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Water on the knee is medically known as knee effusion. It is a medical condition in which, excess fluid accumulates in or around the knee. The condition may develop as a result of trauma, overuse injuries and it can be also associated with certain underlying conditions.

It is normal for certain amount of fluid called synovial fluid to be inside the knee joint. Its function is to lubricate the cartilage and prevent excessive friction and subsequent damage of the knee tissues. In patients suffering from knee effusion the production of synovial fluid is increased and its excess leads to certain symptoms and signs.

Causes of Water on the Knee

In many cases, water on the knee develops due to trauma from an injury of the knee (damage to bones, cartilage, ligaments, tendons or meniscus). Overuse injuries are commonly associated with the occurrence of water on the knee. Furthermore, this condition may be a characteristic of other underlying illnesses such as gout, pseudogout, arthritis, infections, kneecap bursitis, cysts and tumors. Some people (obese people as well as athletes) are more susceptible to water on the knee.

Symptoms of Water on the Knee

The most prominent symptom of water on the knee is swelling of the particular area. The affected knee is noticeably larger than the other knee. A patient may also complain about discomfort or pain, in the knee. The very presence of the excess fluid can interfere in the movement of the knee joint and limit the movement of the knee. Water on the knee caused by trauma and injury is also accompanied by bruising of the nearby skin.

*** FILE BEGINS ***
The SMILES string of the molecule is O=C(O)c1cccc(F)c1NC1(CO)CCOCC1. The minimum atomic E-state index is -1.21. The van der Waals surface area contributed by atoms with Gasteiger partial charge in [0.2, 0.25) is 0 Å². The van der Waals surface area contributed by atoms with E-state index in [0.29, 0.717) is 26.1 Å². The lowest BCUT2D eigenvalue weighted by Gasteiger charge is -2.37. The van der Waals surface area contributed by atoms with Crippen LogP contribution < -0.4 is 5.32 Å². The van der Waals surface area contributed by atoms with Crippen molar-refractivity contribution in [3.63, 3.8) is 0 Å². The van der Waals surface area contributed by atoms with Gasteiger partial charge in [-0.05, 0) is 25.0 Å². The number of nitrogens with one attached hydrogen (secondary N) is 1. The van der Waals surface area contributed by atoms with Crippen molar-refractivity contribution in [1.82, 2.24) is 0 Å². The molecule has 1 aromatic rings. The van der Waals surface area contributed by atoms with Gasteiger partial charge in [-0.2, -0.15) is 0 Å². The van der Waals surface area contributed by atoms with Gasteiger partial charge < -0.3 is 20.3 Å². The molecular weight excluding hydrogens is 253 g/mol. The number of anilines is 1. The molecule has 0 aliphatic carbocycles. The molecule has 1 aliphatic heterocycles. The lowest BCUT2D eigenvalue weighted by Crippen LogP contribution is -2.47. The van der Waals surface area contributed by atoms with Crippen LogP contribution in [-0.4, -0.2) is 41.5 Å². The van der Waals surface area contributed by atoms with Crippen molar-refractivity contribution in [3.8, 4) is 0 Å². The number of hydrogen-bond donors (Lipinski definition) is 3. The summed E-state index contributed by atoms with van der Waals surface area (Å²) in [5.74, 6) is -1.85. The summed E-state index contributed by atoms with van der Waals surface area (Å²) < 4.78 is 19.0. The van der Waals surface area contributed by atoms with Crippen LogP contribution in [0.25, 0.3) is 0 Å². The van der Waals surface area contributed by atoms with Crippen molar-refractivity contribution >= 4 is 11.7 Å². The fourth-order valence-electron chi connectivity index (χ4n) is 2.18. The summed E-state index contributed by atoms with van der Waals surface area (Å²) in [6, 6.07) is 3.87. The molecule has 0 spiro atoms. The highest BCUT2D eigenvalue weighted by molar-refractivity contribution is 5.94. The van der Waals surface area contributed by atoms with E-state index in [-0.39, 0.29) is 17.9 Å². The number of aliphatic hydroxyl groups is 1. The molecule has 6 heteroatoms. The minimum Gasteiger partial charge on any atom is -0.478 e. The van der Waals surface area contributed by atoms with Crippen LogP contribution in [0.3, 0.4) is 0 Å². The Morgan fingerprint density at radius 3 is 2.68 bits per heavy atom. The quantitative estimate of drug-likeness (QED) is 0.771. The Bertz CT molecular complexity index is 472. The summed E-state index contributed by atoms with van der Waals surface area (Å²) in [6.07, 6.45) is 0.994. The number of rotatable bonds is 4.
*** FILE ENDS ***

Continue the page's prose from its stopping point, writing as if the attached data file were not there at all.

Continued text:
Diagnosis and Treatment for Water on the Knee

In order to set the diagnosis, a doctor investigates patient's medical history and performs a physical examination and certain tests. A sample of the fluid taken from the knee may be of great help in identifying the actual cause of water on the knee. The presence of bacteria in the sample taken can confirm if there is a bacterial infection and blood indicates traumatic injury. Additional diagnostic tests include X ray of the affected knee, MRI and specific blood test that may point to infection, rheumatoid arthritis, gout or bleeding disorders.

The symptoms tend to lessen with adequate rest (particularly in case of trauma and injury). The knee is supposed to be elevated, in some cases ice packs can be applied and if the pain and inflammation do not subside, patients are prescribed medications (NSAIDs or corticosteroids). If there is too much fluid in the knee symptoms may subside once the doctor performs aspiration and eliminate the excess of fluid. Only if conservative treatment fails to provide with desirable results and depending on the actual cause of water on the knee the doctor may recommend surgery.

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